PERE Q&A: Small-bay Industrial's Big Moment
February 1, 2023 –The US light industrial property niche offers robust income and an inflation-hedge at a challenging moment for the national economy, say BKM Capital Partners’ Brian Malliet and Harry Hedison.
Founded in 2013 by CEO Brian Malliet, a 30-year light industrial veteran, BKM Capital Partners is a vertically-integrated industrial operator with 13 offices and over 90 employees. The firm specializes in acquiring and improving multi-tenanted small-bay industrial business parks across the western US and has amassed a $1.85 billion portfolio to date. Malliet and Harry Hedison, Senior Managing Director, Capital Markets and Investor Relations, argue that the niche asset class not only proved itself to be more resilient than big-box warehousing during the last downturn, but also promises to perform even better in the face of current headwinds because of limited supply and growing demand from a new breed of tenant.
Q How do the investment characteristics of small-bay industrial assets differ from those of big box warehousing right now?
Brian Malliet: One thing that sets the asset class apart is the opportunity for immediate value creation due to shorter weighted average lease terms (WALT). The small-bay space averages 1.5-1.7 year WALTs at purchase versus 5-10 year WALTs in big box warehousing. This allows an investor to capitalize on rent growth across the majority of an asset within three years.
That is one reason why Blackstone paid $7.6 billion for light industrial platform PS Business Parks in July last year. They were looking for short WALTs to take advantage of the expected rental growth over the next two to four years to offset inflation.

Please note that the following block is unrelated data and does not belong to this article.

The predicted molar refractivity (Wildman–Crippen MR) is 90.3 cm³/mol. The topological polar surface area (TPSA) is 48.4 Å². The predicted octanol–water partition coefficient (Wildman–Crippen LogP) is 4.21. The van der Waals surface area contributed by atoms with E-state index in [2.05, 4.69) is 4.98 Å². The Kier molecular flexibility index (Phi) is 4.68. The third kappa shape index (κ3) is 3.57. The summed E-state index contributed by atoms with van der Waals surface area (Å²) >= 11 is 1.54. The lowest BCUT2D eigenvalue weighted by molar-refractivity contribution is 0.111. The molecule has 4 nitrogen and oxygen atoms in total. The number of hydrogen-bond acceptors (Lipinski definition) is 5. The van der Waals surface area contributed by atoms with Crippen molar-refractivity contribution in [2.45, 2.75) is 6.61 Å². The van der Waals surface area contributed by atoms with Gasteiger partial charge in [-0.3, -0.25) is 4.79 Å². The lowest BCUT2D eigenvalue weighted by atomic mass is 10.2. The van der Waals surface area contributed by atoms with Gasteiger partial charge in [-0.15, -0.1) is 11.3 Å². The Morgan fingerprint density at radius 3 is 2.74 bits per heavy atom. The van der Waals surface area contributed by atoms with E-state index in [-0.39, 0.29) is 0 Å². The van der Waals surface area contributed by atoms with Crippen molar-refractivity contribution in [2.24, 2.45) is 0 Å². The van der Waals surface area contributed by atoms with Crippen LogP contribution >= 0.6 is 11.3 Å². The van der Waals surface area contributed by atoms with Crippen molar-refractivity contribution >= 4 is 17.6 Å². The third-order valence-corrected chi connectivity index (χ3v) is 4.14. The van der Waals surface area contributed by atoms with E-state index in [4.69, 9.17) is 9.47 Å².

That deal has really raised awareness of the space. Investors are also looking for yield, which has not been available in the big box space, where cap rates compressed to 2.75 to 3 percent. Because of the more intense management required, light industrial has traded at about 150 to 200 basis points higher than big box properties, even though the risk profiles are not that different.
Harry Hedison: As well as being a good inflation hedge, the sector offers strong tenant diversification, both by number and industry. Typically, each of our assets has four to 10 buildings in one location, with 20 to 200 tenants.
Having a large number of tenants in a range of industries helps mitigate the impact to cash flow of any one of them potentially defaulting in a difficult economy. There is much greater concentration risk in the large-bay warehouse segment because you usually have only one or two tenants. In addition, our portfolio of light industrial properties has historically experienced very high levels of tenant retention and low credit loss.
Another advantage of the light industrial sector is that these assets are in infill locations. That provides real downside protection, because those sites have very strong value even if the current use changes. For example, we have seen multifamily developers looking to acquire light industrial properties as sites for urban residential development.
Read the rest of the Q&A here.